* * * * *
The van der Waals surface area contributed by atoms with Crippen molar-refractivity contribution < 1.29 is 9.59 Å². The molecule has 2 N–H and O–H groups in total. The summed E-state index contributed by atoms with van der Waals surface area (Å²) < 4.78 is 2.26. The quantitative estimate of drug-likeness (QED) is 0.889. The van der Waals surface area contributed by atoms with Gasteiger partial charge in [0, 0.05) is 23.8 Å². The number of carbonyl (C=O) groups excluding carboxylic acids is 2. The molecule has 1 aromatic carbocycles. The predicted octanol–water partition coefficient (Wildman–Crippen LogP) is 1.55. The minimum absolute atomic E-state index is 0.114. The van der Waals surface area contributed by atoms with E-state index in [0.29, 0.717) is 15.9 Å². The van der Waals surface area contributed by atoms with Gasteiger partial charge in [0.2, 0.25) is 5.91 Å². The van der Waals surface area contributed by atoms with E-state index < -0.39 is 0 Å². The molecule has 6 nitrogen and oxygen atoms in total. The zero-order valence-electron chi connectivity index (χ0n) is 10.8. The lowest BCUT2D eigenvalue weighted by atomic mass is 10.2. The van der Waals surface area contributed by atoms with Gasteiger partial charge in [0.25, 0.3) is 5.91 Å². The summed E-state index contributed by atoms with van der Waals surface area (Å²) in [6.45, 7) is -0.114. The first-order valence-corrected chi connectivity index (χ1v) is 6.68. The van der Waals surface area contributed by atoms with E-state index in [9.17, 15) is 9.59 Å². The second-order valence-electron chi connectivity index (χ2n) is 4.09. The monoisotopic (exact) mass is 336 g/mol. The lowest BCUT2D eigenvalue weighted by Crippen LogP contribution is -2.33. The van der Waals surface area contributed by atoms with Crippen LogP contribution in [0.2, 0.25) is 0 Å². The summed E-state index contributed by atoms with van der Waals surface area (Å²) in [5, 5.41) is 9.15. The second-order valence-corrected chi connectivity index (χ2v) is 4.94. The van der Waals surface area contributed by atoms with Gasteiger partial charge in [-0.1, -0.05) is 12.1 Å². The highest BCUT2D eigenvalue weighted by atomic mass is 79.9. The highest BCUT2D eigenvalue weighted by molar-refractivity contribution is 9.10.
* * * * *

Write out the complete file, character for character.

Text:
The van der Waals surface area contributed by atoms with Crippen molar-refractivity contribution < 1.29 is 9.59 Å². The molecule has 2 N–H and O–H groups in total. The summed E-state index contributed by atoms with van der Waals surface area (Å²) < 4.78 is 2.26. The quantitative estimate of drug-likeness (QED) is 0.889. The van der Waals surface area contributed by atoms with Gasteiger partial charge in [0, 0.05) is 23.8 Å². The number of carbonyl (C=O) groups excluding carboxylic acids is 2. The molecule has 1 aromatic carbocycles. The predicted octanol–water partition coefficient (Wildman–Crippen LogP) is 1.55. The minimum absolute atomic E-state index is 0.114. The van der Waals surface area contributed by atoms with E-state index in [0.29, 0.717) is 15.9 Å². The van der Waals surface area contributed by atoms with Gasteiger partial charge in [0.2, 0.25) is 5.91 Å². The van der Waals surface area contributed by atoms with E-state index < -0.39 is 0 Å². The molecule has 6 nitrogen and oxygen atoms in total. The zero-order valence-electron chi connectivity index (χ0n) is 10.8. The lowest BCUT2D eigenvalue weighted by atomic mass is 10.2. The van der Waals surface area contributed by atoms with Gasteiger partial charge in [0.25, 0.3) is 5.91 Å². The summed E-state index contributed by atoms with van der Waals surface area (Å²) in [6.45, 7) is -0.114. The first-order valence-corrected chi connectivity index (χ1v) is 6.68. The van der Waals surface area contributed by atoms with E-state index in [9.17, 15) is 9.59 Å². The second-order valence-electron chi connectivity index (χ2n) is 4.09. The monoisotopic (exact) mass is 336 g/mol. The lowest BCUT2D eigenvalue weighted by Crippen LogP contribution is -2.33. The van der Waals surface area contributed by atoms with Crippen LogP contribution in [0.2, 0.25) is 0 Å². The summed E-state index contributed by atoms with van der Waals surface area (Å²) in [5, 5.41) is 9.15. The second-order valence-corrected chi connectivity index (χ2v) is 4.94. The van der Waals surface area contributed by atoms with Gasteiger partial charge in [-0.1, -0.05) is 12.1 Å². The highest BCUT2D eigenvalue weighted by atomic mass is 79.9. The highest BCUT2D eigenvalue weighted by molar-refractivity contribution is 9.10.